The Association of Writers and Writing Programs (AWP) annual conference has been called "the great national conversation about literature."
And so it is.
More than 8,000 writers attended the 2011 conference held in Washington D.C. There would have been more attendees, no doubt, but so many could not make it out of their hometowns because of bad weather.
Walking into the lobby of one of the two main conference hotels, I see groups of writers--2 or 3--sometimes a few more--sitting in circles, talking over wine or cups of coffee. Conference bags hanging over their shoulders. Old and young faces looking relaxed, or, more often, looking intense. There is a certain sound--a kind of electric buzz that is peculiar to this conference. As if the crowd has saved up all their thoughts, observations, musings and irritations since the last conference and--only now--will let it go.
Everyone is talking, talking, talking.
About books. About writing. About ideas. About private lives and secret griefs. About politics and publishing and odd but interesting things that happened during the year, on the plane trip to here, at last night's reading or simply inside the writer's imagination.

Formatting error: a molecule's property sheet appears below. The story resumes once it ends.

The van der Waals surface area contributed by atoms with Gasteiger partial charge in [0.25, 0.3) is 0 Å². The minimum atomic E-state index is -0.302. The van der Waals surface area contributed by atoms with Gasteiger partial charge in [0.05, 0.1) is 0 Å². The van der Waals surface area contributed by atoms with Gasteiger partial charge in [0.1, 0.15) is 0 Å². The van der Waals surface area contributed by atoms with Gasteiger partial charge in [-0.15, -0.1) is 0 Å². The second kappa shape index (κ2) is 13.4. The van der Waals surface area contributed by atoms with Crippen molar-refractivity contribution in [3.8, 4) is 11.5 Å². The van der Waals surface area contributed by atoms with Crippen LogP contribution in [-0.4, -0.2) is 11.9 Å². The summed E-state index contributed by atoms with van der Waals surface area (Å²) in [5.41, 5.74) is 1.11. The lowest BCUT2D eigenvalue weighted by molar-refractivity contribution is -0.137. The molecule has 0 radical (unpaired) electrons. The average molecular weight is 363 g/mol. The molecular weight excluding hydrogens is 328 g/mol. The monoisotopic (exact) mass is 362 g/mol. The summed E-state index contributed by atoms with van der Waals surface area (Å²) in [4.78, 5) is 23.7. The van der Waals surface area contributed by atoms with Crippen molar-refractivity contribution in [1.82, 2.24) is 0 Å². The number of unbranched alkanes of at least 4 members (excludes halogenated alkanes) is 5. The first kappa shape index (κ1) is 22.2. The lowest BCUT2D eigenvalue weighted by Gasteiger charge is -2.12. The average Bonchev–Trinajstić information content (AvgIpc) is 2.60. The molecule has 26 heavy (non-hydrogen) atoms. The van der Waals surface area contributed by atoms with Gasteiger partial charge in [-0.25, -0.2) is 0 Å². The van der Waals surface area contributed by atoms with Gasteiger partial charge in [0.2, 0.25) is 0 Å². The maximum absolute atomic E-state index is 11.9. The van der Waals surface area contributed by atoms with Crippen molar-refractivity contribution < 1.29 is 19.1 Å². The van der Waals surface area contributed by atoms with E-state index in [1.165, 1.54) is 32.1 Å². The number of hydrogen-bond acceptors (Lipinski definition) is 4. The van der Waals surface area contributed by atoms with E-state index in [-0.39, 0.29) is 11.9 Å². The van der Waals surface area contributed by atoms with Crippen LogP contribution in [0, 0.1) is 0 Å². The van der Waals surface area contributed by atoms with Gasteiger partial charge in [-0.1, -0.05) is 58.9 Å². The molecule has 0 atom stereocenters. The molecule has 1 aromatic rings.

One overhears in the hallways, conference rooms, elevators and coffee shops language used with precision and used with the mind fullness that comes with the certainty that how something gets said is as important as what gets said. Sometimes it feels like everyone is talking in paragraphs--not sentences, not phrases. One word responses in any conversation is not something I have ever witnessed.
But I have noticed that when the writers gather --when we gather-- we know we are among our own kind. I do not mean to suggest that the "gathering of the tribes"--as one keynote speaker put it--is not without discordant notes. However, there seems to be this shared belief: that the use of language and its ultimate place in our culture is kind of sacred.
That what we do as writers actually matters.